Explain difference in AWD '05 RAV & '19 Santa Fe

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I've had 4wd 70s trucks, Scout, Blazer, pickups, 2wd & 4wd dump trucks, always had to lock the hubs and floor shifter, in my former snowplowing business so that's what I'm use to. For the most

We had a 2005 Toyota RAV4 AWD. It went well through the snow and in the rain, or pouring rain, I felt very safe on the Interstate at 70mph, most of the time having traction, seldom hydroplaning, Michelin tires. I always felt whether rain or snow the AWD was pulling me through. Everything I expected in AWD.

Now we have a 2019 Hyundai Santa Fe SEL+ AWD, Hankook tires. On the Interstate, in the rain, I'm scared. I've hydroplaned so many times, I slow down to 40-50mph and even at that speed I don't feel safe. The few light snows I've had here, I didn't feel I had traction, or had wheel spinning.

Is it the type of Hyundai's AWD or is it the tire tread or brand, that is not giving me the traction?
 
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junk oem tires.
hankookf.png
 
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Yep...it is the tires. If you can remember the specific Michelins you had compare them side by side with the current tires. My guess is you will find quite a few differences in all measured specs across the board. Check also the curb weight differences of both vehicles and may find that the Hyundai is lighter.
 
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It's probably the case that your RAV4 had full-time AWD and your Santa Fe is more of a hybrid/on-demand system (likely so for fuel economy reasons). A quick Google search says that the Santa Fe changes the front:rear ratio depending on drive modes, so "Comfort" mode supposedly sends more power to the rear wheels. At any rate, couple that with hard OEM tires and your situation makes sense.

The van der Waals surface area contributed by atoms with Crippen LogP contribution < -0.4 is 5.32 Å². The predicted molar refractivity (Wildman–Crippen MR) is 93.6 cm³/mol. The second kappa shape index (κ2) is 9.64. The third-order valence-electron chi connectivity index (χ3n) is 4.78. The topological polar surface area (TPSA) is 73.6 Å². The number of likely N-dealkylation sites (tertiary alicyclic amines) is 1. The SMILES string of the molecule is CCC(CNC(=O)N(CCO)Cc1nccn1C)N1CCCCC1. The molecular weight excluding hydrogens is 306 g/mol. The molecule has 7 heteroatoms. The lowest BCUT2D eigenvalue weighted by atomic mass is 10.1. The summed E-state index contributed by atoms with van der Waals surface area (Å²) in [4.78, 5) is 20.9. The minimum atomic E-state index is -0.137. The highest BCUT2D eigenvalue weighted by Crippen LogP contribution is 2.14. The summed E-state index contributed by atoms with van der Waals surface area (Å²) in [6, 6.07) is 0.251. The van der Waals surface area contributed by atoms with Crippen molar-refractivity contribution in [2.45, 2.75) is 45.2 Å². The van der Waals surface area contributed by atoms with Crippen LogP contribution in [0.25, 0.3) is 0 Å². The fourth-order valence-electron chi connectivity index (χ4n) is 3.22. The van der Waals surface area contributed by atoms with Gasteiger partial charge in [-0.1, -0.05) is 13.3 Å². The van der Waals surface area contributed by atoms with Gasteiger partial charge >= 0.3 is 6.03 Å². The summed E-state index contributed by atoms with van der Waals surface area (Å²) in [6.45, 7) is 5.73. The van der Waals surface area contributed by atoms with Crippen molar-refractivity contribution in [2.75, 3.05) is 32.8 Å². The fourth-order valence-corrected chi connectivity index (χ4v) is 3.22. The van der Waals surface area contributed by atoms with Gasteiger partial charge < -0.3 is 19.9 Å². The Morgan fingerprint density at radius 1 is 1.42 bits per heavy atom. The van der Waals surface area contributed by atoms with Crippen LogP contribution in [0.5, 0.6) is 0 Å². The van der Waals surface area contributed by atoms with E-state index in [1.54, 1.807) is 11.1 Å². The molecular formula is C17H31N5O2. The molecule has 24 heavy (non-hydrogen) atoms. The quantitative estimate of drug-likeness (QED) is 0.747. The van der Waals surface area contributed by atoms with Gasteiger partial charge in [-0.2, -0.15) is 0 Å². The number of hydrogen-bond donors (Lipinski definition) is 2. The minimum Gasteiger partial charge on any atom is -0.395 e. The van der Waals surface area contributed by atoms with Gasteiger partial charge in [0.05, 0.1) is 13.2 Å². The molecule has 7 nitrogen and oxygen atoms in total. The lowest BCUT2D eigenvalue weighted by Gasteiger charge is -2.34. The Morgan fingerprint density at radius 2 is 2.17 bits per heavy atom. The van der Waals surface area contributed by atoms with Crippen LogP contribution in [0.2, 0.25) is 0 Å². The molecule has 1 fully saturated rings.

Were the Santa Fe mine, I'd start by looking at getting another set of tires. Unless the road surface is "trenched" from heavy traffic in the same lateral bit of soft asphalt, I've never had much issue with hydroplaning (even with FWD and sometimes-marginal tires), which makes me think that's probably the case. Your mention of hydroplaning suggests that the tires are probably to blame (since AWD shouldn't be of much help there anyway).

https://www.vandergriffhyundai.com/blog/2019/may/1/how-does-hyundai-all-wheel-drive-work.htm
 
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I agree, it was the tires. Not enough tread or just a lousy design. Most (all?) CUV's are FWD and shift torque after wheelslip is detected (maybe Subaru is different, maybe this or that model, but usually for mpg it's FWD until otherwise needed).
 
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I like tires that are good in the rain right at top of my list. Looking at your limited tire selection at that size, I myself would chose these.I also heard thos Hankooks are bad in the rain/snow. I had my Kona's OEM Goodyears M&S on for 1 months in the winter. It was downright dangerous. I had switch out ASAP, and I sold those tires on Craigslist the day after I got those replaced. I got $250 for the set since I had a 8/32 tread depth.


This tire just came out with a revised tire compound that is better in the wet and snow and better handling in the summer. Also the new compound lasts longer. It comes in your OEM size 235/60 18. The new version Extreme Contact-DWS 06-Plus has the PLUS added to it at the end. You will have to order those as there is a good chance most don't have your size setup in their online store and say they cant get them. IE Discount Tire or Tire Rack. I went to the manufacture's site and they DO make the new PLUS version with the revised rubber compound in your size.




My wife wife has these on her 2014 Rav4 and on my daughter's Civic. Make sure you get the H speed rating not the T.



Also in the rain or snow if you put your Santa Fe SEL+ AWD in Sport Mode you will get front 95% and rear 5% output to the wheels. I tow a 1,200 boat with my Kona AWD and if you tow, I suggest to in Sport Mode as the rear diff takes on the load too. If I pop out of Sport Mode when towing I can "hear" a load going to the front diff, in AWD I can't hear any load. My Kona in Europe and Austalia is rated for braked trailer at 2,800 lbs.